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A small but practical concatenative programming language.

site/contents/learn-operators.md

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-----
content-type: "page"
title: "Learn: Operators"
-----
{@ _defs_.md || 0 @}

Every min program needs _operators_ to:

* Manipulate elements on the stack
* Perform operations on data
* Provide side effects (read/print to standard input/output/files, etc.)

There are two types of operators: _symbols_ and _sigils_.

_Symbols_ are the most common type of operator. A min symbol is a single word that is either provided by one of the predefined min {#link-page||reference||modules#} like `dup` or `.` or defined by the user. User-defined symbols must:

* Start with a letter or an underscore (\_).
* Contain zero or more letters, numbers and/or any of the following characters: `/ ! ? + * . _ -`

It is possible to define symbols using the {#link-operator||lang||define#} symbol. The following min program defines a new symbol called square that duplicates the first element on the stack and multiplies the two elements:

     (dup *) "square" define
     
Now, while the {#link-operator||lang||define#} symbol can be fine to define (the equivalent of) variables and simple operators, it is typically better to use the {#link-operator||lang||operator#} symbol instead, as it provides better readability, additional checks and automatic input/output capturing. The previous `square` symbol could also be defined with the {#link-operator||lang||operator#} operator like this:

     (
       symbol square
       (num :n ==> num :result)
       (n dup * @result)
     ) operator

In this case, note how inputs and outputs are captured into the `n` and `result` symbols in the signature quotation and then referenced in the body quotation. Sure, the original version was much more succinct, but this is definitely more readable.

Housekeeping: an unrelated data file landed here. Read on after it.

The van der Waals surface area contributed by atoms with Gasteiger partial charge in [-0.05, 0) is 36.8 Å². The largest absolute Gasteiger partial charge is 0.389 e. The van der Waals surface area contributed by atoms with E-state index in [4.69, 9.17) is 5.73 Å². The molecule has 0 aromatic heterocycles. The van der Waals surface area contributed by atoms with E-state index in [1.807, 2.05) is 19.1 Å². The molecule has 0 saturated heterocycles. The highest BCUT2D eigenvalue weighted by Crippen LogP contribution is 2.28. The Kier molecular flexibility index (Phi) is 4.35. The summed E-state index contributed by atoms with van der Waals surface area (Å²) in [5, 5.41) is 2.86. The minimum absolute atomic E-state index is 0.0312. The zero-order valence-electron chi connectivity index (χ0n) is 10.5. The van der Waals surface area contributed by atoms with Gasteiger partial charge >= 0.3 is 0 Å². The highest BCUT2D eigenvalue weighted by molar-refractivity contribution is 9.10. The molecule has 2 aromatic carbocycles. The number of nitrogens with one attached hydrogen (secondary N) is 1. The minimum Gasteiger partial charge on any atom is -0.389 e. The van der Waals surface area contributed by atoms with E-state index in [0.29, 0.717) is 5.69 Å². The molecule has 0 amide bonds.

Besides symbols, you can also define sigils. min provides a set of predefined _sigils_ as abbreviations for for commonly-used symbols. For example, the previous definition could be rewritten as follows using sigils:

     (dup *) :square

A sigil like `:` can be prepended to a double-quoted string or a single word (with no spaces) which will be treated as a string instead of using the corresponding symbol. 

For example, the following executes the command `ls -al` and pushes the command return code on the atack:

     !"ls -al"`

Currently min provides the following sigils:

+
: Alias for {#link-operator||lang||module#}.
~
: Alias for {#link-operator||lang||delete#}.
'
: Alias for {#link-operator||lang||quote#}.
\:
: Alias for {#link-operator||lang||define#}. 
^
: Alias for {#link-operator||lang||call#}. 
*
: Alias for {#link-operator||lang||invoke#}. 
@
: Alias for {#link-operator||lang||bind#}. 
>
: Alias for {#link-operator||lang||save-symbol#}. 
<
: Alias for {#link-operator||lang||load-symbol#}. 
&#61;
: Alias for {#link-operator||lang||quote-bind#}. 
\#
: Alias for {#link-operator||lang||quote-define#}. 
/
: Alias for {#link-operator||dict||dget#}. 
%
: Alias for {#link-operator||dict||dset#}. 
?
: Alias for {#link-operator||dict||dhas?#}.
!
: Alias for {#link-operator||sys||system#}.
&
: Alias for {#link-operator||sys||run#}.
$
: Alias for {#link-operator||sys||get-env#}. 

Besides system sigils, you can also create your own sigils. Unlike system sigils however, user defined sigils:

* have the same character restricrions as symbols
* can only be prepended to double-quoted strings
* can be unsealed, deleted, redefined, and sealed.

Sigils can be a very powerful construct and a way to reduce boulerplate code: you can define a sigil to use as you would use any symbol which requires a single string or quoted symbol on the stack.

Consider the following example:

     'from-json 'j define-sigil
     
This will define a `j` sigil that will parse any string as JSON and convert it to its corresponding min representation.